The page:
“It’s free, and it’s an opportunity to network and meet other entrepreneurs,” saysCecilia Wessinger, a volunteer organizer for 1MC’s Tulsa chapter. “It’s a place to go and bounce ideas off people.”

Started by the Kauffman Foundation of Kansas City, 1 Million Cups has 90 chapters nationwide and is dedicated to promoting entrepreneurship by creating a community of people to evaluate startup concepts and connect entrepreneurs with resources and funding. 

In addition to offering networking opportunities, each hour-long meeting is formatted to give two startup entrepreneurs the chance to demonstrate their concept in a six-minute pitch, followed by a 20-minute Q&A with attendees. 

“This is a good way for people to learn because you get asked really important questions like, ‘How do you monetize your concept?’ or, ‘Which marketing approach is best?’” Wessinger says, adding that it’s also a good way to practice and perfect a pitch. “There’s a healthy skepticism and encouragement that helps you to think outside the box you might be in.”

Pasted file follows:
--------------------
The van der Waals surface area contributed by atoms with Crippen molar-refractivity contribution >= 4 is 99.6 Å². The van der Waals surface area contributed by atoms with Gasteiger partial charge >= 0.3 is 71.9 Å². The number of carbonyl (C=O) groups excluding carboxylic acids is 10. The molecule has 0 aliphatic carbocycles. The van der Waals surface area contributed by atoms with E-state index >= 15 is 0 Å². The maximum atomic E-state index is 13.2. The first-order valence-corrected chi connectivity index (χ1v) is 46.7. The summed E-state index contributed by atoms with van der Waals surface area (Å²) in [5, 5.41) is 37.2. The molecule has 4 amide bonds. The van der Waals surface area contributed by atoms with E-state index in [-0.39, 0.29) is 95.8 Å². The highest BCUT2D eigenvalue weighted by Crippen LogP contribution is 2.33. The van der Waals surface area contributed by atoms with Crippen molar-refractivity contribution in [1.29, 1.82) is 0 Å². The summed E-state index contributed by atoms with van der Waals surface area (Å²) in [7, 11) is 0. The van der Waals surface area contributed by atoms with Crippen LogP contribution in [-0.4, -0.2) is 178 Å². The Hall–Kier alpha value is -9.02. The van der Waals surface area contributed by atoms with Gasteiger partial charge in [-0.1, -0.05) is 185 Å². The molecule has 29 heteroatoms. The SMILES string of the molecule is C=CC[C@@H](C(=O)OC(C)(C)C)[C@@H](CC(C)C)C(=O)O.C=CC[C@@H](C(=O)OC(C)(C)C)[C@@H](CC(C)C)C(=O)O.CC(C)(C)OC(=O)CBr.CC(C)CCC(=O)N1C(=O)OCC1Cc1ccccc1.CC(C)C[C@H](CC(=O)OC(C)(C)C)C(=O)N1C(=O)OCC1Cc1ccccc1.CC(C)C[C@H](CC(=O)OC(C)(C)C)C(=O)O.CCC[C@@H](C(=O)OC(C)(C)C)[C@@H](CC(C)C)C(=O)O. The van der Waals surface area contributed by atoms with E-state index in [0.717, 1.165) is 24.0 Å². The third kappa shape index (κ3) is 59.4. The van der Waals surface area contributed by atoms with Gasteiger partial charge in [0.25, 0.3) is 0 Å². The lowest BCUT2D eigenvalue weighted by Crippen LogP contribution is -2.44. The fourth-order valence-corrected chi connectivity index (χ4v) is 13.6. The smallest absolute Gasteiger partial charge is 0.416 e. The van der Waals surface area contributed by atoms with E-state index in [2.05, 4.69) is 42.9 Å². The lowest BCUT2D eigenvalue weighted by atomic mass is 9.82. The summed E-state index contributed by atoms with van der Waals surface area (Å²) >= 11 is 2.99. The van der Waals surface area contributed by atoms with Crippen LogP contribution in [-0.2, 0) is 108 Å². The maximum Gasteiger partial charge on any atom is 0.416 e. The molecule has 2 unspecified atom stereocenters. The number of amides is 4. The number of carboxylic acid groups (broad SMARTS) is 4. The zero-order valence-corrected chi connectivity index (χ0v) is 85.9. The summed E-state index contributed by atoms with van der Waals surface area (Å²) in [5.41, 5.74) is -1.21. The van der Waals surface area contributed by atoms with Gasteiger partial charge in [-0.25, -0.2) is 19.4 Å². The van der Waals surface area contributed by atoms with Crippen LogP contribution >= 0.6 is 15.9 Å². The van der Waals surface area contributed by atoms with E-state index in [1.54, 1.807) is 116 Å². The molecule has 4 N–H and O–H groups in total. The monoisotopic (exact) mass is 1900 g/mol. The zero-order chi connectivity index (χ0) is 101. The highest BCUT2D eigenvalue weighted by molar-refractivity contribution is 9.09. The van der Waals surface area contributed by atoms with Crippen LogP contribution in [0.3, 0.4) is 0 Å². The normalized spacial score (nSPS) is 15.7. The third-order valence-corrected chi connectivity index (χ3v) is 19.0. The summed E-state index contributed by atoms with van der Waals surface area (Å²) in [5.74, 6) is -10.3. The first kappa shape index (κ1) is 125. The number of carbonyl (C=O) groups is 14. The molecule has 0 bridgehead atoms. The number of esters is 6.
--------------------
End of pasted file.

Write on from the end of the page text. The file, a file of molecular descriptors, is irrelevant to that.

Presenters can consult the 1 Million Cups website for tips on how to make compelling presentations to potential backers. A year after making a presentation, companies are invited back for a “refill.”

“That’s when they tell what has happened, things to avoid, and what they and others can learn from their mistakes,” Wessinger says. 

If you don’t know where to begin your entrepreneurial journey, attending 1 Million Cups is probably a good place to get your project percolating. 


i2E (Innovation to Enterprise)